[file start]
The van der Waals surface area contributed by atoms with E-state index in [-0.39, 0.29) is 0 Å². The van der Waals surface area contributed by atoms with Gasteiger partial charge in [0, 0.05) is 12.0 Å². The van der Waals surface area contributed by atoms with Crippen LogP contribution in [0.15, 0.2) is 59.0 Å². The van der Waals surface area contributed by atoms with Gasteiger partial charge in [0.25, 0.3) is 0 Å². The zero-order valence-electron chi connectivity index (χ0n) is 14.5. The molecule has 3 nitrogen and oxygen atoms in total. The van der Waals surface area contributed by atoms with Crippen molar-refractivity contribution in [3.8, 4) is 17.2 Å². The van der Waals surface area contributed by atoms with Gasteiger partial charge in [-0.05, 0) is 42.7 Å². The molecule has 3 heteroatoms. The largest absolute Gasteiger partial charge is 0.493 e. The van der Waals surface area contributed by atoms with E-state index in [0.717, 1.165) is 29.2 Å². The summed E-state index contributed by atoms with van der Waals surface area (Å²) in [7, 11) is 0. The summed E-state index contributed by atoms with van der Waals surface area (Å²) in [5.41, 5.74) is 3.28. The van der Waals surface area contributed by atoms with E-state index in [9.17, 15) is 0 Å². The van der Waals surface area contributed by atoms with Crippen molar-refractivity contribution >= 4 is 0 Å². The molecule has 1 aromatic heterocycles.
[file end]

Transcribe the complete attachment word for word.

The van der Waals surface area contributed by atoms with E-state index in [-0.39, 0.29) is 0 Å². The van der Waals surface area contributed by atoms with Gasteiger partial charge in [0, 0.05) is 12.0 Å². The van der Waals surface area contributed by atoms with Crippen LogP contribution in [0.15, 0.2) is 59.0 Å². The van der Waals surface area contributed by atoms with Gasteiger partial charge in [0.25, 0.3) is 0 Å². The zero-order valence-electron chi connectivity index (χ0n) is 14.5. The molecule has 3 nitrogen and oxygen atoms in total. The van der Waals surface area contributed by atoms with Crippen molar-refractivity contribution in [3.8, 4) is 17.2 Å². The van der Waals surface area contributed by atoms with Gasteiger partial charge in [-0.05, 0) is 42.7 Å². The molecule has 3 heteroatoms. The largest absolute Gasteiger partial charge is 0.493 e. The van der Waals surface area contributed by atoms with E-state index in [0.717, 1.165) is 29.2 Å². The summed E-state index contributed by atoms with van der Waals surface area (Å²) in [7, 11) is 0. The summed E-state index contributed by atoms with van der Waals surface area (Å²) in [5.41, 5.74) is 3.28. The van der Waals surface area contributed by atoms with E-state index in [9.17, 15) is 0 Å². The van der Waals surface area contributed by atoms with Crippen molar-refractivity contribution >= 4 is 0 Å². The molecule has 1 aromatic heterocycles.